If there’s something to commend Ghanaians on, it would be the fact that they are great analysts. If there’s a second thing to come as close to that, it would be criticising people. Hold your breath for no new incident to occur because, everyone has an opinion on the subject, having made ourselves accusers and judges of people’s actions and prompt executioners of our sentences of condemnation. The one thing that we won’t do, is to take the blame, worse, to take the fall, worst, to take it upon ourselves to solve the problem. It is always the government’s business. Someone’s goods are not being sold out because they are old and dirty looking and she’s not even smiling to invite people to her and it’s the government fault. Let’s take my friend Kweku, for instance. Kweku has put up five big unoccupied mansions in his village, how he managed to transport the necessary resources to put up these structures, only Heaven can reward him for that. But you must know that there are no schools in Kweku’s village. The children in his family house have to walk to the next two villages to access the nearest school, which has aluminium sheets for walls. Yet, Kweku would actively engage in a debate on the radio, criticising the government and pointing out how ineffective it is; its inability to provide educational structures and sad enough, he would be comfortably served coffee while he engaged in this debate. Tetteh stands by unconcerned while his neighbours are disposing of the waste in the big gutter at the other end of the town, and when the rains fall and flood his home, he blames the Government for the floods. I mean, your party doesn’t have to be in power before you help create a better Ghana!


These days, we’ve stepped up our game; we deserve an applause – we introduced a more encompassing word, “The State”. People would say, “the State should do this”, “the State failed to do that”. Have we stopped to ask, who is the State? I dare to answer. We are the State. We are the Government. You and I. Just us. There is no he or she, and there’s definitely not an it. We’re on our own. There’s no superhero in our story. No other Messiah – He already came. We are our own superheroes and I dare say, our own Messiahs.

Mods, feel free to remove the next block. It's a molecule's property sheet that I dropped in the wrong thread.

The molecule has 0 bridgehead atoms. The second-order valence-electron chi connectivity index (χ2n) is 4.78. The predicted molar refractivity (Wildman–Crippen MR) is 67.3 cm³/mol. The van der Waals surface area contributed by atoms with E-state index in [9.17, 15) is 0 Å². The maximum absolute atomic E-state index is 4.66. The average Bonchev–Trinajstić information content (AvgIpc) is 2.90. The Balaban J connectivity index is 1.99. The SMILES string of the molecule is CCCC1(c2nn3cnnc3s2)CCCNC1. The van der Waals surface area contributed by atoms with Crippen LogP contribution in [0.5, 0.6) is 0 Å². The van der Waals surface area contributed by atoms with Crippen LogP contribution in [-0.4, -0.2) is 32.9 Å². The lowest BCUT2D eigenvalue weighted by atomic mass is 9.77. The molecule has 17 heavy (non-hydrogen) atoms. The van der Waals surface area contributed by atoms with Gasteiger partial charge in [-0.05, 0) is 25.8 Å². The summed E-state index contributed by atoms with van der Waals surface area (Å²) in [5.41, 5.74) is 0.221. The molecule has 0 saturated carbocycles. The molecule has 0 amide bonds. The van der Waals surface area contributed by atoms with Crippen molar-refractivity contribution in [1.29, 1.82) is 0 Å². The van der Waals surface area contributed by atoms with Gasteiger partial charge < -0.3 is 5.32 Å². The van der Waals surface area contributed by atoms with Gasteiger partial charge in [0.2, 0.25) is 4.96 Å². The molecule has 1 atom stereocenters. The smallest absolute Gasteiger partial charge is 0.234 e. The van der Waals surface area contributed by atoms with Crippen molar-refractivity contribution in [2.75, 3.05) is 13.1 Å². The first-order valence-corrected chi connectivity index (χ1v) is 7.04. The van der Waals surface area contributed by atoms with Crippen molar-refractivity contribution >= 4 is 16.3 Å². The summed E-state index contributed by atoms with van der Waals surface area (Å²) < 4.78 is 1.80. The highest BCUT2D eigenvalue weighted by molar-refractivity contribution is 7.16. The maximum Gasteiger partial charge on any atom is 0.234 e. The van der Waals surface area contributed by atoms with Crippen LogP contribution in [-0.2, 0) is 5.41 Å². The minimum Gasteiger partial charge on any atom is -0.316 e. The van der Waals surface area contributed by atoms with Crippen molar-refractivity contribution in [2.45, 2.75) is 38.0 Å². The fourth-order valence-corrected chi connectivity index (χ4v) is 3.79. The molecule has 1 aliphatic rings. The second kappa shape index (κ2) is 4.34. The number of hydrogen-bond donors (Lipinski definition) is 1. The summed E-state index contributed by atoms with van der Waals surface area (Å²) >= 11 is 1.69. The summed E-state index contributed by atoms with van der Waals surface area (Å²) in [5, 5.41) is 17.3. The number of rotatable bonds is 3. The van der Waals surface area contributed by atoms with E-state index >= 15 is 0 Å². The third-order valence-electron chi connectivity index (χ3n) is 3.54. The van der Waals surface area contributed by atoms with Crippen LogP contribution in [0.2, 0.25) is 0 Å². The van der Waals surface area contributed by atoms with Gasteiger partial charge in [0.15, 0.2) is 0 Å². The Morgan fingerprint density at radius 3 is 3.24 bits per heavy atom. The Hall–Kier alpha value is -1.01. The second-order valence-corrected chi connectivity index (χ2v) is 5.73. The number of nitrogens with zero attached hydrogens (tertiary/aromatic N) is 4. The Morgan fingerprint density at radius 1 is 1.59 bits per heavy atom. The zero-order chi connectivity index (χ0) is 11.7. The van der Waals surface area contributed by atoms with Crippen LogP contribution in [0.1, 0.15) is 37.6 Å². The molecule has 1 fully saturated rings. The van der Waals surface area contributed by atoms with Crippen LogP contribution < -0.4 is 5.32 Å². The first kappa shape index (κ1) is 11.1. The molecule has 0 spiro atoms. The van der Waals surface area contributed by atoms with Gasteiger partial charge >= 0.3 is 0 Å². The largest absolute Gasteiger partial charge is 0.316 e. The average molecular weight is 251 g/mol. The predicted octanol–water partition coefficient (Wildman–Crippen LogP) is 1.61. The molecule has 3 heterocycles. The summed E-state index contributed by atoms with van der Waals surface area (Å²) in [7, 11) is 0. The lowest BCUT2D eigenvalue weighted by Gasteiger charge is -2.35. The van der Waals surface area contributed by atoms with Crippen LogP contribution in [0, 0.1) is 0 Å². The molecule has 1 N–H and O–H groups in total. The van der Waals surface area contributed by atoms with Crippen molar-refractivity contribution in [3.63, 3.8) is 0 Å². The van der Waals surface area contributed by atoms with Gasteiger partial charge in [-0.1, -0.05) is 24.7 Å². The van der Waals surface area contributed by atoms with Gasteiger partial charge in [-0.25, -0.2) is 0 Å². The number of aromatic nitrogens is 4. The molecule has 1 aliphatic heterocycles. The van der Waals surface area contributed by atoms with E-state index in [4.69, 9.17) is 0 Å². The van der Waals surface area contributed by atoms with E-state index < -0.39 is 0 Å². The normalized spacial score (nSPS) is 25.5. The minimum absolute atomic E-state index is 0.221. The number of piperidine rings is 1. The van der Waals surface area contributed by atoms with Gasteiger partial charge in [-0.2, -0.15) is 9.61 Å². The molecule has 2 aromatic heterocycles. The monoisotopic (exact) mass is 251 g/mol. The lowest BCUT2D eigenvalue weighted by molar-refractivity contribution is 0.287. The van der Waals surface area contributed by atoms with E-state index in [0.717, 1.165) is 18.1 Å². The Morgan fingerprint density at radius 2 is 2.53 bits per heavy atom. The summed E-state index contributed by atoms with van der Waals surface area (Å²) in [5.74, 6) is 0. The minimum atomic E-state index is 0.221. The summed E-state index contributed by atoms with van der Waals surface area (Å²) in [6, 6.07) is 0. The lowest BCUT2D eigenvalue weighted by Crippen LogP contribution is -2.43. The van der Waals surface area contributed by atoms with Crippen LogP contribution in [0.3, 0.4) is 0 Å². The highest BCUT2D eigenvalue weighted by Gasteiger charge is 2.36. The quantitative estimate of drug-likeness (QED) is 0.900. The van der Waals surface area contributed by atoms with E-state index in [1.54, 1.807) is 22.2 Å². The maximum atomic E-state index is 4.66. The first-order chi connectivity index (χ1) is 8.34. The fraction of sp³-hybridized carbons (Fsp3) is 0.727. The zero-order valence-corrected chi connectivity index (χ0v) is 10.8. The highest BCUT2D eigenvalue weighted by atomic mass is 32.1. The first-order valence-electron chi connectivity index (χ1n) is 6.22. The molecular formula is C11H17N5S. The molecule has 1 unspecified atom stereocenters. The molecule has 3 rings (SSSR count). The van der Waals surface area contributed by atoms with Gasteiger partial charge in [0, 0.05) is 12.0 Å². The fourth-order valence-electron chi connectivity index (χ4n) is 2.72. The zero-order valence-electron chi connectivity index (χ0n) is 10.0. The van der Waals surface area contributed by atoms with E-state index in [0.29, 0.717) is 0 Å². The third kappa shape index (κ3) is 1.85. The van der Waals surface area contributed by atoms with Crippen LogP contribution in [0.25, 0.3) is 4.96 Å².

Never have I heard someone say Akuffo-Addo’s Ghana, Mahama’s Ghana, Rawlings’ Ghana, Kuffuor’s Ghana or Atta-Mills’ Ghana. I never even heard of Nkrumah’s Ghana and he got us to put his name on the calendar. Maybe that’s because it’s not one person’s Ghana. It’s our Ghana and we are all equally responsible for making it a better place for us to live. When will we stop pointing fingers at others? When will we stop shifting the blame? Until when do we have to emphasize the supposed ineffectiveness of our leaders? It goes without saying, that, 1957 was a long time ago and we’re pretty much around the same place we started.


The tragedy is not that things are not broken. The tragedy is that they are not mended again. We weren’t born into a perfect world, but, we can surely leave the world better than we found it. Take a step towards solving the problems in your society. In harmony with the saying that goes, See a pin and pick it up and all day long you’ll have good luck; see a pin and let it lie – you’ll need that pin before you die, where you see a crook, make an effort to straighten it out.  Make the difference yourself. You deserve to be celebrated too.  You’re armed with the tools. You could start anywhere. I suggest you start with yourself. Start thinking positive. We are Ghana.


 It has been 60 long years of problem finding. Shall we now move to the solutions?